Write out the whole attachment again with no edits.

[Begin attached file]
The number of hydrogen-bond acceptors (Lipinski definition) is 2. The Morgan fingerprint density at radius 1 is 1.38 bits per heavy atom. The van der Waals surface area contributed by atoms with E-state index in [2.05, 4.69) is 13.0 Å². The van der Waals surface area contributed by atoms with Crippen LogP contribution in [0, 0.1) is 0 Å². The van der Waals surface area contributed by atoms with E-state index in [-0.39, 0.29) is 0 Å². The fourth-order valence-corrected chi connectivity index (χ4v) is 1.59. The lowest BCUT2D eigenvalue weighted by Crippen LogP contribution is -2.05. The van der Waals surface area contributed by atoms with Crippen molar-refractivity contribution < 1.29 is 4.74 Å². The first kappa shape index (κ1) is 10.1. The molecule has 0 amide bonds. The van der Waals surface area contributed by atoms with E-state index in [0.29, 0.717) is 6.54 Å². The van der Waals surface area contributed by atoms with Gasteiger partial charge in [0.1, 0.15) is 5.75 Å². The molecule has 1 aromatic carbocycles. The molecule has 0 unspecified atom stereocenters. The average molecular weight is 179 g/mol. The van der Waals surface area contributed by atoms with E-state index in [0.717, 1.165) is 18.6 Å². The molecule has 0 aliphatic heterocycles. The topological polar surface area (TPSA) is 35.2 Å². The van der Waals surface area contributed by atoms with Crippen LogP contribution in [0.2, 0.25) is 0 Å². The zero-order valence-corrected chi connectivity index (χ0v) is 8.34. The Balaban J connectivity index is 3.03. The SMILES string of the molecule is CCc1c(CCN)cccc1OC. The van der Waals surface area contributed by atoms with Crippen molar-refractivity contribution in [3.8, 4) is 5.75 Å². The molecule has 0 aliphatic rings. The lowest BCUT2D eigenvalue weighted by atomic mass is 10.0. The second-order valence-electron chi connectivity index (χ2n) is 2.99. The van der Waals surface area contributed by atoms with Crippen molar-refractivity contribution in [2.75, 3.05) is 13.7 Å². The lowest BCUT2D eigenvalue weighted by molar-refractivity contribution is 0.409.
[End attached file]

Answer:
The number of hydrogen-bond acceptors (Lipinski definition) is 2. The Morgan fingerprint density at radius 1 is 1.38 bits per heavy atom. The van der Waals surface area contributed by atoms with E-state index in [2.05, 4.69) is 13.0 Å². The van der Waals surface area contributed by atoms with Crippen LogP contribution in [0, 0.1) is 0 Å². The van der Waals surface area contributed by atoms with E-state index in [-0.39, 0.29) is 0 Å². The fourth-order valence-corrected chi connectivity index (χ4v) is 1.59. The lowest BCUT2D eigenvalue weighted by Crippen LogP contribution is -2.05. The van der Waals surface area contributed by atoms with Crippen molar-refractivity contribution < 1.29 is 4.74 Å². The first kappa shape index (κ1) is 10.1. The molecule has 0 amide bonds. The van der Waals surface area contributed by atoms with E-state index in [0.29, 0.717) is 6.54 Å². The van der Waals surface area contributed by atoms with Gasteiger partial charge in [0.1, 0.15) is 5.75 Å². The molecule has 1 aromatic carbocycles. The molecule has 0 unspecified atom stereocenters. The average molecular weight is 179 g/mol. The van der Waals surface area contributed by atoms with E-state index in [0.717, 1.165) is 18.6 Å². The molecule has 0 aliphatic heterocycles. The topological polar surface area (TPSA) is 35.2 Å². The van der Waals surface area contributed by atoms with Crippen LogP contribution in [0.2, 0.25) is 0 Å². The zero-order valence-corrected chi connectivity index (χ0v) is 8.34. The Balaban J connectivity index is 3.03. The SMILES string of the molecule is CCc1c(CCN)cccc1OC. The van der Waals surface area contributed by atoms with Crippen molar-refractivity contribution in [3.8, 4) is 5.75 Å². The molecule has 0 aliphatic rings. The lowest BCUT2D eigenvalue weighted by atomic mass is 10.0. The second-order valence-electron chi connectivity index (χ2n) is 2.99. The van der Waals surface area contributed by atoms with Crippen molar-refractivity contribution in [2.75, 3.05) is 13.7 Å². The lowest BCUT2D eigenvalue weighted by molar-refractivity contribution is 0.409.